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Hustle

Remember the '70's? John Travolta in the white polyester suit in "Saturday Night Fever"? Well, that was the Hustle, but just like a lot of other things have changed in the last 20 years, the Hustle has changed a lot, too. The Hustle was born in New York's Latin community. Young Latinos were born in a culture where dancing together was the norm, but they wanted to dance to more contemporary music than the Mambo of their parents. Slowly the Latin Hustle was developed and emerged as a club style. The mainstream young people caught on to the music, and the dance style, and Hustle quickly became hugely popular, all over America and Europe, fueled in part by the movie. As hustle developed, many different styles emerged.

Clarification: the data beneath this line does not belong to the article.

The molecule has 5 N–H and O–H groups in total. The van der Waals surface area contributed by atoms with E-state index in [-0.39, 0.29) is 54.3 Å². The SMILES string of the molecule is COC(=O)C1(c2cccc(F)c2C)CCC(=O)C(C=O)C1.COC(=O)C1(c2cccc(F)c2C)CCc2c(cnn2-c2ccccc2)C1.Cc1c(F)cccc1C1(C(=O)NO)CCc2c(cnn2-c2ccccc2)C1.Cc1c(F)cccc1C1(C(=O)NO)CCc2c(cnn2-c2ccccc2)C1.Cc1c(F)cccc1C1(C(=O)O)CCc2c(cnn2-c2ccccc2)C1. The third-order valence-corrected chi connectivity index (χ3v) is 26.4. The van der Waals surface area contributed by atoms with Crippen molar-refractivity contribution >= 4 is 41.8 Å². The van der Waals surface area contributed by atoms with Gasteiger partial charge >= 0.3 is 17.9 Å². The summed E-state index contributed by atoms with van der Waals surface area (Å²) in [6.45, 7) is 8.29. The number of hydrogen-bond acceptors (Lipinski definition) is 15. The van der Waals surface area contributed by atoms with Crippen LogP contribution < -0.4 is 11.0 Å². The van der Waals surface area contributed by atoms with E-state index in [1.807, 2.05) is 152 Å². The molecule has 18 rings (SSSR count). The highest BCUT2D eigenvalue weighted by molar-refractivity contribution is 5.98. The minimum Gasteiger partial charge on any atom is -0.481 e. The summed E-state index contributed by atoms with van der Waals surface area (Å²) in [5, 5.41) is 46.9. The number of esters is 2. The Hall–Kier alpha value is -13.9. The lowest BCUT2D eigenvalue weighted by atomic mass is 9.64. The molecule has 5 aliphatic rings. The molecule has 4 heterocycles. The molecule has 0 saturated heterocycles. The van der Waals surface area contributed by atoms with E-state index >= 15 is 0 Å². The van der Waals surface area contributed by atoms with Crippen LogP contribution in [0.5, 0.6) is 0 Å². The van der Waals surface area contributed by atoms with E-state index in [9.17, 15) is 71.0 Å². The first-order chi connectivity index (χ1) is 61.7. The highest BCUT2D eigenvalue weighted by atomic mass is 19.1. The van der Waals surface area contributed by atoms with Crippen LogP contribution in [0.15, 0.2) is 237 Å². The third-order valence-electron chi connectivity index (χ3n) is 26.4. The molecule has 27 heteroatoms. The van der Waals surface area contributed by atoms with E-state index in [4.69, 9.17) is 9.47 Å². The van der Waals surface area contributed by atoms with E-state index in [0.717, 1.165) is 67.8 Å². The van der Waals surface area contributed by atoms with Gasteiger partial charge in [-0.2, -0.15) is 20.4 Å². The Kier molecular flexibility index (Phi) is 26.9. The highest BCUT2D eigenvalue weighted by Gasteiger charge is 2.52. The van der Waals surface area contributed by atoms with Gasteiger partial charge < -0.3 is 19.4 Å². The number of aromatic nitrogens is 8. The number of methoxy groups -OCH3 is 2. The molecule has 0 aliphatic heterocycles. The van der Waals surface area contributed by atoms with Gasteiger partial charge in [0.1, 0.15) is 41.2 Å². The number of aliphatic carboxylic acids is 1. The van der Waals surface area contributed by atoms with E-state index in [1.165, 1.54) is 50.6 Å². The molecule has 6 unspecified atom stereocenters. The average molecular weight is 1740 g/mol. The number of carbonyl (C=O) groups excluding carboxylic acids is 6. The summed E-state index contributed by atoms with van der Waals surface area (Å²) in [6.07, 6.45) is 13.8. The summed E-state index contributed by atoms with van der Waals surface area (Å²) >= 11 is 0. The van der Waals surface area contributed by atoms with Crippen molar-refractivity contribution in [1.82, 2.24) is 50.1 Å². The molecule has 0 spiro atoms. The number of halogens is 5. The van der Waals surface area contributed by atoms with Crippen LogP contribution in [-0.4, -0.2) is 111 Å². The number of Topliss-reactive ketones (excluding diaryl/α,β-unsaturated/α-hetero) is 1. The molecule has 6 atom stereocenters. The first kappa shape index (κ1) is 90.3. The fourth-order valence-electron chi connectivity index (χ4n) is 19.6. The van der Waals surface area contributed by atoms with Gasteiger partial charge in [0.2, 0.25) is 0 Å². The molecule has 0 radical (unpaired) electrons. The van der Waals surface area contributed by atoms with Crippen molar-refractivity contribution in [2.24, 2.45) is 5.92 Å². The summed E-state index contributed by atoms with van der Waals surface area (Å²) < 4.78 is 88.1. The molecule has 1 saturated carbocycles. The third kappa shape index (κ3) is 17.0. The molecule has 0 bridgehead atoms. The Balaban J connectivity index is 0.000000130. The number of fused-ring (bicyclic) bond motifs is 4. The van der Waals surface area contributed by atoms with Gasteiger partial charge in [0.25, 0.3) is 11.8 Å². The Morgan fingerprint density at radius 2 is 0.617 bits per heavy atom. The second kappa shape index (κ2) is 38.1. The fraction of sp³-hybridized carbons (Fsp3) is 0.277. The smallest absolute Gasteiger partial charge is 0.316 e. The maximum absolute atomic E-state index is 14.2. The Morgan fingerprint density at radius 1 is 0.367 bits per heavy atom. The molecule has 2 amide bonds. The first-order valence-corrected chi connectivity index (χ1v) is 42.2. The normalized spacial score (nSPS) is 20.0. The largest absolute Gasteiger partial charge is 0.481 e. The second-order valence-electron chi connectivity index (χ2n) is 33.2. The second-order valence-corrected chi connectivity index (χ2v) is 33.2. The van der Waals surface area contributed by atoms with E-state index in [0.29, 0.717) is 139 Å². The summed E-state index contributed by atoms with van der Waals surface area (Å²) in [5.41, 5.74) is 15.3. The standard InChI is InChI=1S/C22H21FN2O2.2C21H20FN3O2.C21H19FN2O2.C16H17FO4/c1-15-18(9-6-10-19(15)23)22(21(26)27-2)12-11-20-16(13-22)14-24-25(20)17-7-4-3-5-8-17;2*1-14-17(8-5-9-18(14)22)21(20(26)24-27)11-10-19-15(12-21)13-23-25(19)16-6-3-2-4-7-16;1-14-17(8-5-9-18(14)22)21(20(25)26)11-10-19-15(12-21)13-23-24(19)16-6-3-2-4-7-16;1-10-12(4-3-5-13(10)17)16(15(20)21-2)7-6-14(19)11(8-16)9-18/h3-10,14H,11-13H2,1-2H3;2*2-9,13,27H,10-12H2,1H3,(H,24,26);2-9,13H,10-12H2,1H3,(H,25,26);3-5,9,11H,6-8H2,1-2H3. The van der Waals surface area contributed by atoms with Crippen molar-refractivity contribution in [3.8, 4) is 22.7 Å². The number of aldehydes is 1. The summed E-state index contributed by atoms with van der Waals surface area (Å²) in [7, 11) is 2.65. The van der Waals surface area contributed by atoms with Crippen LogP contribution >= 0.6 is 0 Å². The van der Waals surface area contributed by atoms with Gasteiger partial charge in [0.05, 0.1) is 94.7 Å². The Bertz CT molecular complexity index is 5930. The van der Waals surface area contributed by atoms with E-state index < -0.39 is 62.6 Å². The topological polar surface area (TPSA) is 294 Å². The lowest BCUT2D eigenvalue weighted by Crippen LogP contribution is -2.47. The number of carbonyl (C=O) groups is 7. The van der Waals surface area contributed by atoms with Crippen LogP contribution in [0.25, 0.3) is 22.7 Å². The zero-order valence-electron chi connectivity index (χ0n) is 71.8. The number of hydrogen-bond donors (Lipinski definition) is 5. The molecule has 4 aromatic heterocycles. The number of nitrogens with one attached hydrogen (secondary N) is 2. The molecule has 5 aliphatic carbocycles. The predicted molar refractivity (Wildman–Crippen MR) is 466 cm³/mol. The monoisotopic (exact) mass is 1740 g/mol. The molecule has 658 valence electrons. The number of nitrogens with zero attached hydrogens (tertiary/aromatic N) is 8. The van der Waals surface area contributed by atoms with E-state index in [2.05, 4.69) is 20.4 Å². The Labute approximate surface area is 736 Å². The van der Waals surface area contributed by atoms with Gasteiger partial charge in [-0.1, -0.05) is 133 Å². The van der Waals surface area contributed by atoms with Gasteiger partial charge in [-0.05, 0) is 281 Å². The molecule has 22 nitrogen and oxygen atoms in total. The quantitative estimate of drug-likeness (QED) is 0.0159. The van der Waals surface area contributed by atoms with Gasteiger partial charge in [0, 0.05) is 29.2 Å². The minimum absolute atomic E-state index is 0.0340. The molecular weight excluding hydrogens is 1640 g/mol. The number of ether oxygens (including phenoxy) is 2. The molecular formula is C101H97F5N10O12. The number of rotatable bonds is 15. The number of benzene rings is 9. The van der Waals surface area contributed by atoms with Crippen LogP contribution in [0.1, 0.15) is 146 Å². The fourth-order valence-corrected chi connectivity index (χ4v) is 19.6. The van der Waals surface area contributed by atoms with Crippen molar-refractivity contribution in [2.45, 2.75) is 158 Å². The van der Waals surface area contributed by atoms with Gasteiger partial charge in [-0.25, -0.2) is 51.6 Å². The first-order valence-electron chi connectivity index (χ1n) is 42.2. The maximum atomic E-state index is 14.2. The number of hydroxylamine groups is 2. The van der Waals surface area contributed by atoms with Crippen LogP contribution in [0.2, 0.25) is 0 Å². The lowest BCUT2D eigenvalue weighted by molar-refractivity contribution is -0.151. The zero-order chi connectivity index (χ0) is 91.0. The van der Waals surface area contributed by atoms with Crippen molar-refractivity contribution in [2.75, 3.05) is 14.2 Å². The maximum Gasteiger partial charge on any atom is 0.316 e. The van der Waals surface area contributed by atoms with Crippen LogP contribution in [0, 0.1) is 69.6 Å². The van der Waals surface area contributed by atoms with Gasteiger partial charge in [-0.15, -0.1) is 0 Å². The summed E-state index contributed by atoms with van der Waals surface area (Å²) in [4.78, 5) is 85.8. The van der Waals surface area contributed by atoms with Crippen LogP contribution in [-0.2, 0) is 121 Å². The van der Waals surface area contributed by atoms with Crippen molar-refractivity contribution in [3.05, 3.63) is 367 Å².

In the late '70's, with the emergence of punk rock and the anti-disco movement, the hustle faded in popular culture -- but it never died! The hustle fanatics of the '70's never gave up on the dance, and it retained a cult popularity at underground clubs through the '80's. During this time, hustle kept developing and changing, and the hustle that is danced today bears little resemblance to the hustle of the '70's. Hustle is danced to the contemporary pop dance music of the last 20 years. It is a fast, smooth dance, with the lady spinning almost constantly, while her partner draws her close and sends her away. It is a challenging dance, with a rhythmic pattern which plays with the timing of the music, rather than following it exactly. Hustle is considered an Authentic Style dance, and DanceSport is one of the places where Hustle stays alive and keeps growing. Many of the original Hustle dancers of the New York hustle scene continue to come to our Monday and Friday night Hustle parties, where some of the best dancing in New York is on display, especially late in the evening.